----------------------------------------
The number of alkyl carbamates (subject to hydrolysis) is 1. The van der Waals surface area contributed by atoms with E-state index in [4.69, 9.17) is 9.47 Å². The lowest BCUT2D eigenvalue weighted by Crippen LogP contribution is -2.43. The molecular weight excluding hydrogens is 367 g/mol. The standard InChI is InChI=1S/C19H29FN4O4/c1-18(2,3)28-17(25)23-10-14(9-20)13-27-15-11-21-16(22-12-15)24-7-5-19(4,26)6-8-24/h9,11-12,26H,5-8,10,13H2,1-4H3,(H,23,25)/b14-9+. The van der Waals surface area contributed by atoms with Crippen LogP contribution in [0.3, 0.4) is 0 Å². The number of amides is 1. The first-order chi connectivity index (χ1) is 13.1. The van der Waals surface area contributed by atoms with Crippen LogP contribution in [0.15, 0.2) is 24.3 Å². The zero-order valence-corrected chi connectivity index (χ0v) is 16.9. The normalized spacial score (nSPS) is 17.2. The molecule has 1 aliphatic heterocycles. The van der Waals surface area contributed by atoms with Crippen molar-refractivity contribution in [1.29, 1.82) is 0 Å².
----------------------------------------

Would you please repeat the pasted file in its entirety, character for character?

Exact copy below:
The number of alkyl carbamates (subject to hydrolysis) is 1. The van der Waals surface area contributed by atoms with E-state index in [4.69, 9.17) is 9.47 Å². The lowest BCUT2D eigenvalue weighted by Crippen LogP contribution is -2.43. The molecular weight excluding hydrogens is 367 g/mol. The standard InChI is InChI=1S/C19H29FN4O4/c1-18(2,3)28-17(25)23-10-14(9-20)13-27-15-11-21-16(22-12-15)24-7-5-19(4,26)6-8-24/h9,11-12,26H,5-8,10,13H2,1-4H3,(H,23,25)/b14-9+. The van der Waals surface area contributed by atoms with Crippen LogP contribution in [0.3, 0.4) is 0 Å². The number of amides is 1. The first-order chi connectivity index (χ1) is 13.1. The van der Waals surface area contributed by atoms with Crippen LogP contribution in [0.15, 0.2) is 24.3 Å². The zero-order valence-corrected chi connectivity index (χ0v) is 16.9. The normalized spacial score (nSPS) is 17.2. The molecule has 1 aliphatic heterocycles. The van der Waals surface area contributed by atoms with Crippen molar-refractivity contribution in [1.29, 1.82) is 0 Å².